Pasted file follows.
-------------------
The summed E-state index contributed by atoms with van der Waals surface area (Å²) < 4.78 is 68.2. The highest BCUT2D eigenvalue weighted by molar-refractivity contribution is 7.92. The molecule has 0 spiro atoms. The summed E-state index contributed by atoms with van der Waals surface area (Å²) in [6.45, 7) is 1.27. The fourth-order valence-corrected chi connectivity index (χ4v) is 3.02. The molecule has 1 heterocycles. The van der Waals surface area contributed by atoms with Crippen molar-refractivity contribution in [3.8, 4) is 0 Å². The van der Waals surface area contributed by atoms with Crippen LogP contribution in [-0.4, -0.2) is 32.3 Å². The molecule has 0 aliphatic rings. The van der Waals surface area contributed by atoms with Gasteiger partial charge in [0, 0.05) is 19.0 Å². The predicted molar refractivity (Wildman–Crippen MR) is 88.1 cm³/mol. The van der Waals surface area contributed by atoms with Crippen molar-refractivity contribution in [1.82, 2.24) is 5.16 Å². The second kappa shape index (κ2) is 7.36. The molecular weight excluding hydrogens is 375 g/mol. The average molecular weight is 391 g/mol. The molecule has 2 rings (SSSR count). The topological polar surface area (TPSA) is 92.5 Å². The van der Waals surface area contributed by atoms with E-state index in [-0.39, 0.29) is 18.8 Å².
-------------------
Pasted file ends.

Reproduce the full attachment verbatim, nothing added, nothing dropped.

The summed E-state index contributed by atoms with van der Waals surface area (Å²) < 4.78 is 68.2. The highest BCUT2D eigenvalue weighted by molar-refractivity contribution is 7.92. The molecule has 0 spiro atoms. The summed E-state index contributed by atoms with van der Waals surface area (Å²) in [6.45, 7) is 1.27. The fourth-order valence-corrected chi connectivity index (χ4v) is 3.02. The molecule has 1 heterocycles. The van der Waals surface area contributed by atoms with Crippen molar-refractivity contribution in [3.8, 4) is 0 Å². The van der Waals surface area contributed by atoms with Crippen LogP contribution in [-0.4, -0.2) is 32.3 Å². The molecule has 0 aliphatic rings. The van der Waals surface area contributed by atoms with Gasteiger partial charge in [0, 0.05) is 19.0 Å². The predicted molar refractivity (Wildman–Crippen MR) is 88.1 cm³/mol. The van der Waals surface area contributed by atoms with Crippen molar-refractivity contribution in [1.82, 2.24) is 5.16 Å². The second kappa shape index (κ2) is 7.36. The molecular weight excluding hydrogens is 375 g/mol. The average molecular weight is 391 g/mol. The molecule has 2 rings (SSSR count). The topological polar surface area (TPSA) is 92.5 Å². The van der Waals surface area contributed by atoms with E-state index in [-0.39, 0.29) is 18.8 Å².